m_program->setAttributeBuffer("legend_coords",
GL_FLOAT,
0,
2,
sizeof(vertex2D));
m_program->setAttributeBuffer("legend_hue",
GL_FLOAT,
sizeof(rect_vertices[0].coords),
1,
sizeof(vertex2D));
m_program->setUniformValue("ortho",mat);

m_vao.release();
m_vao.bind();
m_program->enableAttributeArray("legend_coords");
m_program->enableAttributeArray("legend_hue");
glDrawElements(GL_TRIANGLES,6,GL_UNSIGNED_SHORT,0);

m_vao.release();
m_program->disableAttributeArray("legend_coords");
m_program->disableAttributeArray("legend_hue");
m_program->release();
m_program->removeAllShaders();
m_gradient_vbo.release();
m_ibo.release();

m_painter.endNativePainting();
m_painter.drawText(m_width-boundingRect.width()-10,boundingRect.height()+10,str);

// Adding legend ticks
QString vals[7]={"pi","2pi/3","pi/3","0","-pi/3","-2pi/3","-pi"};
float curr_height=top;
float dist=(bottom-top)/6;
for (int i=0;i<7;i++){
m_painter.drawLine(right,curr_height,right+10,curr_height);
m_painter.drawText(right+15,curr_height+0.4*boundingRect.height(),vals[i]);
curr_height+=dist;
}
}

Following is the macro in shaders.h, which defines the vertex shader for the legend:

#define LEGEND_VERTEX_SHADER					\
"attribute vec2 legend_coords;\n"				\
"attribute float legend_hue;\n"				\
"uniform mat4 ortho;\n"					\
"varying float f_hue;\n"					\
"void main(void){\n"						\
"    gl_Position=ortho*vec4(legend_coords,0,1);\n"		\
"    f_hue=legend_hue;\n"					\
"}"

#### Add Axes

The function addAxes uses the painter and the viewport matrix to draw axes and add the ticks. You hove noticed that the matrices are of size 4×4 and the vectors are of length 4; when a matrix is multiplied by 4, you should divide coordinates x,y by coordinate w to find the vector’s location on the 2D window. Special treatment is added to the slanted z-axis, where SVG is used:

void GraphWidget::addAxes(void){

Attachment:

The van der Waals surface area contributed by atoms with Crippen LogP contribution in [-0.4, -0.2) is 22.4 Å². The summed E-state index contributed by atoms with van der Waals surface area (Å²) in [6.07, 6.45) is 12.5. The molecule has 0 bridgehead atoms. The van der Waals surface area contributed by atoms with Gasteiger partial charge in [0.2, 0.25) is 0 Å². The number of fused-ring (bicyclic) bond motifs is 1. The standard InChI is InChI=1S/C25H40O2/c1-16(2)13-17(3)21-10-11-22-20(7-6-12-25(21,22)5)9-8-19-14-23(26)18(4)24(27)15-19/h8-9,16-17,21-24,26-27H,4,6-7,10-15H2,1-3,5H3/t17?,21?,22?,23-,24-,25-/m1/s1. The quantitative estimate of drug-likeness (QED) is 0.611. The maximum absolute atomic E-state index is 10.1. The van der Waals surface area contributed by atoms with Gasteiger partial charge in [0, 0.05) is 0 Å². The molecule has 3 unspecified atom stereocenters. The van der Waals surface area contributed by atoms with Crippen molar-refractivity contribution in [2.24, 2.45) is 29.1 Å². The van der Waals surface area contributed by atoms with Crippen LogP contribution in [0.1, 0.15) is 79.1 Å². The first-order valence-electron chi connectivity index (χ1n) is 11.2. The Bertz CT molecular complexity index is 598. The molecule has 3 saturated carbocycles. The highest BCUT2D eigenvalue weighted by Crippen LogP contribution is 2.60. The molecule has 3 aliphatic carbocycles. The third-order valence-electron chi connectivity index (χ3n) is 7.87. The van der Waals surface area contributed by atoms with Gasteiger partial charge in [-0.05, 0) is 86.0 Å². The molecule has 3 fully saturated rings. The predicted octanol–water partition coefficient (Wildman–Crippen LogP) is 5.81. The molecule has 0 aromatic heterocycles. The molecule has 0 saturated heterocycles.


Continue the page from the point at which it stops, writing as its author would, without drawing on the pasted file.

QVector4D startVec,endVec;

// Draw the x-axis
startVec=viewport*transform*QVector4D(-1,-0.2,1.1,1);
endVec=viewport*transform*QVector4D(1,-0.2,1.1,1);
draw3DLine(startVec,endVec);
add_x_ticks();

// Draw the y-axis
startVec=viewport*transform*QVector4D(-1,-0.2,1.1,1);
endVec=viewport*transform*QVector4D(-1,1.4,1.1,1);
draw3DLine(startVec,endVec);
add_y_ticks();

// Draw the z-axis
startVec=viewport*transform*QVector4D(1,-0.2,-1,1);
endVec=viewport*transform*QVector4D(1,-0.2,1.1,1);
draw3DLine(startVec,endVec);
add_z_ticks();
}

void GraphWidget::draw3DLine(QVector4D fromVec, QVector4D toVec){
m_painter.drawLine(fromVec.x()/fromVec.w(),
m_height-fromVec.y()/fromVec.w(),
toVec.x()/toVec.w(),
m_height-toVec.y()/toVec.w());
}

void GraphWidget::add_x_ticks(){
QVector4D start_point,end_point;
QString vals[]={"-1","-0.5","0","0.5","1"};
int i=0;
for (float loc=-1;loc<=1;loc+=0.5){
start_point=viewport*transform*QVector4D(loc,-0.2,1.1,1);
start_point.setX(start_point.x()/start_point.w());
start_point.setY(m_height-start_point.y()/start_point.w());
end_point=start_point;
end_point.setY(end_point.y()+5);
m_painter.drawLine(start_point.x(),start_point.y(), end_point.x(),end_point.y());
m_painter.drawText(start_point.x(),end_point.y()+fontSize+1,vals[i++]);
}
const char *text="Im(Z)";
QVector4D start_vector=viewport*transform*QVector4D(-1,-0.2,1.1,1);
QVector4D end_vector=viewport*transform*QVector4D(1,-0.2,1.1,1);
float text_start=(start_vector.x()+end_vector.x())/(2.*end_vector.w())-2*fontSize;
float bottom=m_height-end_vector.y()/end_vector.w()+2*fontSize+5;
m_painter.drawText(text_start,bottom,text);
}

void GraphWidget::add_y_ticks(){
QVector4D start_point,end_point;
QString vals[]={"0.0","0.2","0.4","0.6","0.8","1.0","1.2","1.4"};
int i=0;
for (float loc=0;loc<=1.41;loc+=0.2){
start_point=viewport*transform*QVector4D(-1,loc,1.1,1);
start_point.setX(start_point.x()/start_point.w());
start_point.setY(m_height-start_point.y()/start_point.w());
end_point=start_point;
end_point.setX(end_point.x()-5);
m_painter.drawLine(start_point.x(),start_point.y(), end_point.x(),end_point.y());
m_painter.drawText(end_point.x()-2*fontSize,end_point.y()+0.5*fontSize,vals[i++]);

}
const char *text="|W(z)|";
QVector4D start_vector=viewport*transform*QVector4D(-1,-0.2,1.1,1);
QVector4D end_vector=viewport*transform*QVector4D(1,1,1.1,1);
float text_y_position=(start_vector.y()+end_vector.y())/(2.*end_vector.w())-2*fontSize;
float text_rightmost=start_vector.x()/start_vector.w()-6*fontSize;
m_painter.drawText(text_rightmost,text_y_position,text);
}

void GraphWidget::add_z_ticks(){
QVector4D start_point,end_point;
QString vals[]={"-1","-0.5","0","0.5","1"};
int i=0;
for (float loc=-1;loc<=1;loc+=0.5){
start_point=viewport*transform*QVector4D(1,-0.2,loc,1);
start_point.setX(start_point.x()/start_point.w());
start_point.setY(m_height-start_point.y()/start_point.w());
end_point=start_point;
end_point.setY(end_point.y()-5);
m_painter.drawLine(start_point.x(),start_point.y(), end_point.x(),end_point.y());
if (i!=1){
m_painter.drawText(end_point.x()-fontSize/2.,end_point.y()-1,vals[i]);
}
i+=1;
}
add_z_text();
}

void GraphWidget::add_z_text(){